SOLAR ENERGY is a highly practical idea to which this country is still paying remarkably little serious attention. The uncertainties of the various fuel and power supplies have now reached a point at which prudent people would be wise at least to start thinking about solar possibilities for their own homes.

Prudent people tend to be put off solar energy, however, by the vast freight of political and philosophical enthusiasms that some of its friends have loaded onto it.But it is permissible to use the sun's power to heat your bathwater without necessarily subscribing to the whole granola ethic. In order to install a solar panel, you are not required to believe that small is beautiful, or that decentralized economies are better, or that bean sprouts are best. If you are simply looking for a source of heat that diminishes your vulnerability to future OPEC price increases, and nuclear misadventures, you might reasonably try thinking solar.

There's plenty of room for both public and private initiative. The solar opportunities are greatest in building new houses, rather than converting old ones. Instead of installing solar panels, which are expensive, a builder can achieve high efficiencies simply through careful siting and long-established construction techniques. As this newspaper recently noted, one Northern Virginia builder, Harry Hart, is putting up houses that appear to use about one-fifth the normal amount of fuel oil.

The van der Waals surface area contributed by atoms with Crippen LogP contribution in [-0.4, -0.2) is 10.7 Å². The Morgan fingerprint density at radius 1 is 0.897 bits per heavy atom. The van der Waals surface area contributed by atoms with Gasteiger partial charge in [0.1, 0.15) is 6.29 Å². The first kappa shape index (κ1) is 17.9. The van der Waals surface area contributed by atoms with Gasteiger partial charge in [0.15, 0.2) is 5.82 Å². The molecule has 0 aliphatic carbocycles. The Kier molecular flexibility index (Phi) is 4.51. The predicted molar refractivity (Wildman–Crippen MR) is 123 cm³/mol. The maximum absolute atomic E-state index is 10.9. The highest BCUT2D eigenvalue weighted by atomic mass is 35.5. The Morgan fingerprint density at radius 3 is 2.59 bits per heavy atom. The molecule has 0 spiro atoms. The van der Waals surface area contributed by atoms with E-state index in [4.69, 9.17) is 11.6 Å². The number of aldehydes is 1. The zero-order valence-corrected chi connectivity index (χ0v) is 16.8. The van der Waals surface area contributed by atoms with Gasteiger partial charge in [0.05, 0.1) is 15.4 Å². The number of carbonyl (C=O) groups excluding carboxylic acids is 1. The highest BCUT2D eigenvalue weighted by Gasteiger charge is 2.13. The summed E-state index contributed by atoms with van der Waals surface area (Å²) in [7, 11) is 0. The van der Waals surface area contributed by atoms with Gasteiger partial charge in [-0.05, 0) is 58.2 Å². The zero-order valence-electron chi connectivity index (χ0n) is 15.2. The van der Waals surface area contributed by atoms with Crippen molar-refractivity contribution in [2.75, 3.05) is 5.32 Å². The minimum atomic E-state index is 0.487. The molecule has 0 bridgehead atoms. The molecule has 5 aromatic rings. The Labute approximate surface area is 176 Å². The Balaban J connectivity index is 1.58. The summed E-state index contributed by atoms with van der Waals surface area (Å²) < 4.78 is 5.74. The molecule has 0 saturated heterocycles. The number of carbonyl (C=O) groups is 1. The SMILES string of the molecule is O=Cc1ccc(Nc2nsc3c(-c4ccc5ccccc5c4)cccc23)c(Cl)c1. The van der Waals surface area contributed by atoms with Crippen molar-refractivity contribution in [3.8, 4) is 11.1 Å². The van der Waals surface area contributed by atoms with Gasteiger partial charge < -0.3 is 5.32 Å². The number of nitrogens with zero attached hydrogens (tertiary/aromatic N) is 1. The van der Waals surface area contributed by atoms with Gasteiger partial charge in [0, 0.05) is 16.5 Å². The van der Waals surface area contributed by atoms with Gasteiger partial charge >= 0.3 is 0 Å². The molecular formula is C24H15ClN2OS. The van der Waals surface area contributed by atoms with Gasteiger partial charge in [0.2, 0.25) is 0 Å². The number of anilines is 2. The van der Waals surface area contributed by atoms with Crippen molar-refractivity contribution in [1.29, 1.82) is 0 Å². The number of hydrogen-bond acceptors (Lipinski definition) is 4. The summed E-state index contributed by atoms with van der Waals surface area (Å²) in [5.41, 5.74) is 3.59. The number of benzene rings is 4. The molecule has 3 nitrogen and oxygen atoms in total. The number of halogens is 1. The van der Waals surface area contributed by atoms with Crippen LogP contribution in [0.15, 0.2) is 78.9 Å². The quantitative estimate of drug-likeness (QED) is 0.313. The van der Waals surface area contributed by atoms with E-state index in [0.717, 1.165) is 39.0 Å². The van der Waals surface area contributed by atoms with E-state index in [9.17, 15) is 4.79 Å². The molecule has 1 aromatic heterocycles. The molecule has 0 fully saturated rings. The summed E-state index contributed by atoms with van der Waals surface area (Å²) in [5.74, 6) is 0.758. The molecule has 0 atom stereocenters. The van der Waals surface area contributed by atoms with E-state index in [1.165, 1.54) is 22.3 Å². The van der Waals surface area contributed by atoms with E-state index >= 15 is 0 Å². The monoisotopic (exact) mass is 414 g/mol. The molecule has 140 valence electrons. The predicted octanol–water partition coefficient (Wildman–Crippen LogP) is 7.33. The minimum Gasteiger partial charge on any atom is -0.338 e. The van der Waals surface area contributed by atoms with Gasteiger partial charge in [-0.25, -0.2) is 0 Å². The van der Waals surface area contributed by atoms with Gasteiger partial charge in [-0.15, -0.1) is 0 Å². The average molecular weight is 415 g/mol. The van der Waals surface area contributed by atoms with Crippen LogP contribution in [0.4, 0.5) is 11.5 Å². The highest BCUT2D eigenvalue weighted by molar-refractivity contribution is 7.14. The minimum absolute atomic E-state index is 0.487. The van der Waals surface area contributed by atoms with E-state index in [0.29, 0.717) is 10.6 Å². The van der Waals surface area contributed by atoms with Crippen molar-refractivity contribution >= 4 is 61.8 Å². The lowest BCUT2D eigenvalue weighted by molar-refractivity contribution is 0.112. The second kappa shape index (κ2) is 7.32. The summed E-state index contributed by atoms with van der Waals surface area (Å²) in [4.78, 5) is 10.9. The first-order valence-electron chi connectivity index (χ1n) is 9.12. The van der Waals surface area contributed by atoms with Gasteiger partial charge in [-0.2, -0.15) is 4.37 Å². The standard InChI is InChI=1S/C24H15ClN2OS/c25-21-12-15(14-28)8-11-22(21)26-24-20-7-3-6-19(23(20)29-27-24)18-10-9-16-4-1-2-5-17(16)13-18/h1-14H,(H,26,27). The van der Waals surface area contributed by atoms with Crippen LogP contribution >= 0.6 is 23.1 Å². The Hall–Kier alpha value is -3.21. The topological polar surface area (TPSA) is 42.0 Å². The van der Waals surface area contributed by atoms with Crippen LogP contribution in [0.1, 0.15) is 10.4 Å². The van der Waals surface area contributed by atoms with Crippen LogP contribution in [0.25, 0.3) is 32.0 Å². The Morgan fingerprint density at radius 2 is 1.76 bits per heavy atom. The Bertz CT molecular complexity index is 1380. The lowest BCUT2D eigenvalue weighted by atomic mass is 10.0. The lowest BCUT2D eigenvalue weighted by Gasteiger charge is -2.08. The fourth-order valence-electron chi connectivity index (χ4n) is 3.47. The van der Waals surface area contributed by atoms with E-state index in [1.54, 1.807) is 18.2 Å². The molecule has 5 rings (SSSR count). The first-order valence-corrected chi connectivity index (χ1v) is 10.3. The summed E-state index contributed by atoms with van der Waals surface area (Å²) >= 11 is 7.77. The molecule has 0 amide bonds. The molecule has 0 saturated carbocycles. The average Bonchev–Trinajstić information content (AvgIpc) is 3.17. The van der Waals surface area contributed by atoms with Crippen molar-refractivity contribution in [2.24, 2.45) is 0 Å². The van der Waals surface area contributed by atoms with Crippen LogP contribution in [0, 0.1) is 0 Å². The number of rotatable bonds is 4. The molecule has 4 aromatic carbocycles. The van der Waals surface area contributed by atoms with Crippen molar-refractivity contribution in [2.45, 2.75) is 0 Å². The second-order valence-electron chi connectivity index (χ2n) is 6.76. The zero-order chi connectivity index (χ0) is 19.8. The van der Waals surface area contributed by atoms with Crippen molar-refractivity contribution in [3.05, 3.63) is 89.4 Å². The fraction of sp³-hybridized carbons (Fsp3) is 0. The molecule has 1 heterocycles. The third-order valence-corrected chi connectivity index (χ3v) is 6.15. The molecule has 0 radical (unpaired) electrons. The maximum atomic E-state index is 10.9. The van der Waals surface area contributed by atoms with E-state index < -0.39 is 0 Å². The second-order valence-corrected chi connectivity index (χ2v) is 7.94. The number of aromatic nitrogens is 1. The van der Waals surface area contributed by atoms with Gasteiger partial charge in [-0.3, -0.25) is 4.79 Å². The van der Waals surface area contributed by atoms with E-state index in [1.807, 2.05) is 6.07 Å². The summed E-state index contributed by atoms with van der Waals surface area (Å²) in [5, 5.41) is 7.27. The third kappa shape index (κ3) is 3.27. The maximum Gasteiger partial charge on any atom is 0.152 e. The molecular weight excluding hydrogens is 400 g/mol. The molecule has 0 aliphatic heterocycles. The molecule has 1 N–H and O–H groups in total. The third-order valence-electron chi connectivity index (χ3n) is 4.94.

The Department of Energy is now drafting performance standards that will make such houses cost a bit more to buy, but vastly less to operate as the years go by.

Solar energy has its limitations. Many kinds of existing buildings would be difficult to adapt to it. Solar generation of electricity, on a commercial scale, is still far in the future. But in the past the greatest inhibition to residential use of solar heat has been the extreme cheapness of its competitors - oil, gas and electricity. Suddenly the competition is not so cheap.

If solar energy seems altogether impractical to you, reflect for a moment on the unappealing choices among the more familiar sources of heat and power. Burning coal in large volumes creats serious health hazards. Nuclear reactors offer dangers of another kind. The oil supply is increasingly instable. The unavoidable choices get worse as the national demand for power increases. If demand slacks off a little, those choices become much less intractable and menacing. That much can be accomplished by common sense, conservation and sunshine. In the great forbidding morass of American energy policy (and non-policy), that is one of the few genuinely reassuring possibilities.